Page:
So apparently it's not just Schäuble who's the bad guy. It's all those Germans who like Schäuble's hard line.

At any rate, the bridge loan has been OK'ed, and the Emergency Liquidity Assistance (ELA) for the banks has been OK'ed, and so Greece won't go bankrupt next week, and Greece's banks may or may not reopen next week.

You thought that the hard part was over, but that was all the easy part. Now the hard part really starts.

This crisis has been going on for five years. There have been two previous bailouts, in 2010 and 2012, totaling 240 billion euros. Now negotiations are supposed to begin on a third bailout, for 80 billion euros. The bailout money has been supplied by three institutions -- -- the European Commission (EC), European Central Bank (ECB) and International Monetary Fund (IMF), formerly known as the "Troika".

The problem now is that the IMF will not participate in the third bailout, because the debt is unsustainable. The Europeans must be willing to write off a substantial portion of Greece's debt before the IMF will participate in a new bailout. But German Chancellor Angela Merkel has said that writing off any portion of the debt is a red line that will not be crossed.

To add to the fun, there's even another deadline that's been set: European officials are saying that a new Memorandum of Understanding (MoU) must be signed by August 10 between Greece and the Troika.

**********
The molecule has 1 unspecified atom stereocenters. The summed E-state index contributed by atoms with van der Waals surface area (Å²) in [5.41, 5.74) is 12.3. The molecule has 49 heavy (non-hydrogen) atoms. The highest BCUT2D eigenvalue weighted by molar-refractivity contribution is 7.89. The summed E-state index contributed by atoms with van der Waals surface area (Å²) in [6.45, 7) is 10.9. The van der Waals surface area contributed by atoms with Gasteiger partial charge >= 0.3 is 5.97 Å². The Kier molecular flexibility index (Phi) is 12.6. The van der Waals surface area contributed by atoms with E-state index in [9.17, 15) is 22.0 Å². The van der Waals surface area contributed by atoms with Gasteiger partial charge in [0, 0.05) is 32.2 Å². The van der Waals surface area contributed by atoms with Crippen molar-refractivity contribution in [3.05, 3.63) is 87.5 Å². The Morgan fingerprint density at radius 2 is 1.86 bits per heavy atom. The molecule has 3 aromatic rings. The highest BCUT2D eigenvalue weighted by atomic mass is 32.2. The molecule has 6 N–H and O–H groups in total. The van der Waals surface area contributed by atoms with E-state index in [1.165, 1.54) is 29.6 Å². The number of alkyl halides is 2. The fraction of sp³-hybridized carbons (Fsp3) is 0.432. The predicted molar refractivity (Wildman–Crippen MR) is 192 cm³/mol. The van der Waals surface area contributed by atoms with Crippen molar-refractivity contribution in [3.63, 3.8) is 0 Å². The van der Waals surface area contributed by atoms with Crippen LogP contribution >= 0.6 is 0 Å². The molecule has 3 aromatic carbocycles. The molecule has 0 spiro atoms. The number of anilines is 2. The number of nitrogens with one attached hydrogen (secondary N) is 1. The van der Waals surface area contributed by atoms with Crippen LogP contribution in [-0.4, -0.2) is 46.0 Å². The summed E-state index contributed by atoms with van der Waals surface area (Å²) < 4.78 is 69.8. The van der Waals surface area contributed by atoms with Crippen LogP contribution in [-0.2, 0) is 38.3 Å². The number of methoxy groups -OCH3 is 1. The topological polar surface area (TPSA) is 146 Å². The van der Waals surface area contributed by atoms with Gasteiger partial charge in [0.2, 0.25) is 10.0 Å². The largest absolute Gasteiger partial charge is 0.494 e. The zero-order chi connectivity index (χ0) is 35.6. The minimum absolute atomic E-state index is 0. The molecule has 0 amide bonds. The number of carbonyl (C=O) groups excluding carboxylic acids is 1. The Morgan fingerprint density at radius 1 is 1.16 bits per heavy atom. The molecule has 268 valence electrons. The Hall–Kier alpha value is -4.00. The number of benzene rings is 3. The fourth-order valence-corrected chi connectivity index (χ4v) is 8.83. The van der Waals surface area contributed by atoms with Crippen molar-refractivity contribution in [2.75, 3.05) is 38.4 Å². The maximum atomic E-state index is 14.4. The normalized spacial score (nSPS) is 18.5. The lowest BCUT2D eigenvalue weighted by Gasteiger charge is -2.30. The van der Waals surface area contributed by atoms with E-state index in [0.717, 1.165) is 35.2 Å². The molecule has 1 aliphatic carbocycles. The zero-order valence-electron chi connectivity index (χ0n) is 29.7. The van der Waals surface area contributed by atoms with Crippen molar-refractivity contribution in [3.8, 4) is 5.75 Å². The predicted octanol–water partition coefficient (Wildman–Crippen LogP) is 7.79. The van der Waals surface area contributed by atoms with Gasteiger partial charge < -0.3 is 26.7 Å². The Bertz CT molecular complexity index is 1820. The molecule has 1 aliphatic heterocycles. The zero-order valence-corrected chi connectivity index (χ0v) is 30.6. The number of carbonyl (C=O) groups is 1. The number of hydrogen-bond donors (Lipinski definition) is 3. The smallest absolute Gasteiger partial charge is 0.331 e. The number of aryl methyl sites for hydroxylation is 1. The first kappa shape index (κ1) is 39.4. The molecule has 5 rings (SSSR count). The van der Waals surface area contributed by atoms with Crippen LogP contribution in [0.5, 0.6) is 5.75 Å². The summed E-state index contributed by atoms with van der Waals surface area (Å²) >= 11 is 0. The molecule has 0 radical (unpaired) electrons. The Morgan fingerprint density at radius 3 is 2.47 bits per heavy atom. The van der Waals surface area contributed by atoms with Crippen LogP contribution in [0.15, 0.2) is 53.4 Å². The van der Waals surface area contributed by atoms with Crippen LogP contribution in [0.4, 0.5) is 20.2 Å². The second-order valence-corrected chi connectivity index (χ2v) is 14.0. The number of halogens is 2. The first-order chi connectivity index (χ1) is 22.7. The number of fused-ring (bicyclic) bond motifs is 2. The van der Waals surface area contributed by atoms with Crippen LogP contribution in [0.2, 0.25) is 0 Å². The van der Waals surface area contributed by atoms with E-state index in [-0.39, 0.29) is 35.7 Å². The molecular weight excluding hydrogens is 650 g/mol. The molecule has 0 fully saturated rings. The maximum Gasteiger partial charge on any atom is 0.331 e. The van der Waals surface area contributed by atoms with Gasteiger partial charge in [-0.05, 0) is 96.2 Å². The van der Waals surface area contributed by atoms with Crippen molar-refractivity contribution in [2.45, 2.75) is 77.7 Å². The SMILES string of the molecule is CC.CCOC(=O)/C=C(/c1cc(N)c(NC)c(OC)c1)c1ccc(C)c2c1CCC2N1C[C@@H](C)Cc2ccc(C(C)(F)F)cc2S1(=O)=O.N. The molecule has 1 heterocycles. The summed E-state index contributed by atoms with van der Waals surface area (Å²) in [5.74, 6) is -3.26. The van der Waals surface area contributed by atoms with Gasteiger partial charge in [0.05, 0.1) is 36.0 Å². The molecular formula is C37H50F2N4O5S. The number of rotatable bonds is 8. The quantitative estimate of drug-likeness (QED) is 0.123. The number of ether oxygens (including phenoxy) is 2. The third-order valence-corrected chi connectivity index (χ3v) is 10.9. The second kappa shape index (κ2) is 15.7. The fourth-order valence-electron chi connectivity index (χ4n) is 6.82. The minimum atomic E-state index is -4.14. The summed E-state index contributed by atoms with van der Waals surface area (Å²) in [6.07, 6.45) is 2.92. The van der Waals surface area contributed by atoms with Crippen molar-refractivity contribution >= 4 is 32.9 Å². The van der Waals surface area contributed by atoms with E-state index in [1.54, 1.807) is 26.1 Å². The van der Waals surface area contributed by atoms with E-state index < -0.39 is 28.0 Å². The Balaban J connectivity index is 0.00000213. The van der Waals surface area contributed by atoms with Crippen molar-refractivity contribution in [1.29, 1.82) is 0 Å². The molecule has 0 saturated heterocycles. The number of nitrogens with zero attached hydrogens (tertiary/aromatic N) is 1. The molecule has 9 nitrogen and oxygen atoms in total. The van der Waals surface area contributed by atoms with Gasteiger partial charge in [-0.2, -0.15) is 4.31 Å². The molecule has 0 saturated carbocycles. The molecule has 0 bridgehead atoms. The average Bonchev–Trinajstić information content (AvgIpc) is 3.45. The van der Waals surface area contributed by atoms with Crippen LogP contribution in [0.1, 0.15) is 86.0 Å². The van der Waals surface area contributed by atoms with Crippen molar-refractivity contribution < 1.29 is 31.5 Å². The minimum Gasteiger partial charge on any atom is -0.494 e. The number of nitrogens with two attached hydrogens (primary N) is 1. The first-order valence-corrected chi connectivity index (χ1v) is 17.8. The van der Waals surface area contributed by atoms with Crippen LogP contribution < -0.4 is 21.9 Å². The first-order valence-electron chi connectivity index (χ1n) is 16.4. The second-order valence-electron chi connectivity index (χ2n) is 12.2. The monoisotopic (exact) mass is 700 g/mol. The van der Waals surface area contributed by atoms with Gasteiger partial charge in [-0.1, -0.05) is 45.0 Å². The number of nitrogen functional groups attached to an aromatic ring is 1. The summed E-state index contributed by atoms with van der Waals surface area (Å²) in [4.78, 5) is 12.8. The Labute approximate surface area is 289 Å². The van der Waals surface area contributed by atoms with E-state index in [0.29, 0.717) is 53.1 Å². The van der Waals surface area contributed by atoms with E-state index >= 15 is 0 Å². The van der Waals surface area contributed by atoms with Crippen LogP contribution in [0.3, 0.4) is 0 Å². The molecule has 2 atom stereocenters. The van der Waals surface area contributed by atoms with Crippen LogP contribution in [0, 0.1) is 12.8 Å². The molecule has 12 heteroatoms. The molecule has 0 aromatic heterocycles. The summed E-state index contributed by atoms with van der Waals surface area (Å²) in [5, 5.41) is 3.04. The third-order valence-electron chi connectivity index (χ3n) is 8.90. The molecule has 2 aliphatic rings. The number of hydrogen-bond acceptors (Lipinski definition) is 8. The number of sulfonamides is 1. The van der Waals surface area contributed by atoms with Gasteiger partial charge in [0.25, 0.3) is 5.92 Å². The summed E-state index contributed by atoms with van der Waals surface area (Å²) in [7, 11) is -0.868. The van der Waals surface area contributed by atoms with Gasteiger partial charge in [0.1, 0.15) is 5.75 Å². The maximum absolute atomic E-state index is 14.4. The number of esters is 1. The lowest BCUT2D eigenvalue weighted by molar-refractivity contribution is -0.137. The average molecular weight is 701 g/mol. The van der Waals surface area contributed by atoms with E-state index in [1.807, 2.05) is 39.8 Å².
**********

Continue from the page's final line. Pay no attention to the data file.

So, here we go! Prepare yourself for another few weeks of daily crises. Der Spiegel and AFP and Irish Times

(Comments: For reader comments, questions and discussion, see the 18-Jul-15 World View -- China reacts harshly to Japan's plans for 'collective self-defense' thread of the Generational Dynamics forum. Comments may be posted anonymously.) (18-Jul-2015) Permanent Link
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17-Jul-15 World View -- ISIS-linked terrorists sink Egyptian navy ship amid Suez Canal expansion

Both Greece and Germany in political disarray after IMF bailout statement

This morning's key headlines from GenerationalDynamics.com

ISIS-linked terrorists sink Egyptian navy ship


Convoy of ships passing through Suez Canal
Convoy of ships passing through Suez Canal

The ISIS-linked "Sinai Province" terrorist group sank an Egyptian navy ship in the Mediterranean Sea near Gaza and Sinai. They claim to have fired a rocket at the ship, setting it on fire and sinking. Some news reports confirm this, but the Egyptian military says that there was only an exchange of gunfire that caused the ship to catch on fire.

The attack comes just two weeks after Egypt said it was in a 'state of war' in northern Sinai, following July 1 when the same group conducted simultaneous coordinated terror attacks at 15 different locations in Sinai. According to Egyptian officials, at least 300 militants launched that offensive, of whom 100 were killed. The military said that 17 soldiers had been killed, but other reports put the death toll much higher.

The new attack appears to be a significant escalation by terrorists linked to the Islamic State (IS or ISIS or ISIL or Daesh). Daily Star (Beirut) and Al Ahram (Cairo)

Attack on Egypt's navy boat comes amid plans for Suez Canal expansion